ST. PAUL, Minn. – Minnesota Gov. Mark Dayton has signed a new budget that ends the nation's longest state government shutdown in the past decade and returns 22,000 state workers to their jobs.
Dayton's signature came Wednesday after lawmakers met in special session Tuesday to give their own approval to the deal. The vote formalized an agreement Dayton struck with leading Republicans late last week.
The state House and Senate approved the budget during a special session, with the last vote coming around 3:30 a.m. Wednesday. The session adjourned a few minutes after the last budget bills passed.
The nearly three-week government stoppage sullied Minnesota's reputation for good government, while disrupting lives and businesses around the state. It closed state parks and stopped highway construction projects, suspended lottery ticket sales and some services to the vulnerable and even interrupted the flow of alcohol to some bars.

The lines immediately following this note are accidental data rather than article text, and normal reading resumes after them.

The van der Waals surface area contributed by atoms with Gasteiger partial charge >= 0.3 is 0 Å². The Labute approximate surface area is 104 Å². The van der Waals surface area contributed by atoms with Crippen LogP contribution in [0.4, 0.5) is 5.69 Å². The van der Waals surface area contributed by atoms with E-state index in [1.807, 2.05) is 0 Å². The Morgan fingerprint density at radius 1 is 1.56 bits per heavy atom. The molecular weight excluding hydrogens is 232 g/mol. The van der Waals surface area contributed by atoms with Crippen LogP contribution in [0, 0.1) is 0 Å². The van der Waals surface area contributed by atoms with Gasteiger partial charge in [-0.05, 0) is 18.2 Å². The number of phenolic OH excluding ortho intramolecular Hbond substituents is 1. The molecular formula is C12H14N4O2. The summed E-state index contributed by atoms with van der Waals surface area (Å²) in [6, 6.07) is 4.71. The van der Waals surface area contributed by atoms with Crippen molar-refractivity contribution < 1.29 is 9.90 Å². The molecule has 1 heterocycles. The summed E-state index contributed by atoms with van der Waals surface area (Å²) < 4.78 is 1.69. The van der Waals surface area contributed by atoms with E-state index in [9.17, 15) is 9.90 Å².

Democrats and Republicans argued bitterly over taxes and spending for months, and the impasse became a crisis when government shut down July 1 because no budget was approved.
In the end, Dayton gave up on tax increases but Republicans in turn agreed to soften spending cuts with $1.4 billion in new revenue by delaying state aid payments to schools and borrowing against future payments from a legal settlement with tobacco companies.
"This represents a compromise," said Sen. Julianne Ortman, R-Chanhassen, as she argued in favor of the tobacco borrowing. "I think there are 201 of us plus a governor who would say this isn't our best option on how to proceed, but it is the best option for bringing Minnesota government back to work."
The Associated Press contributed to this report.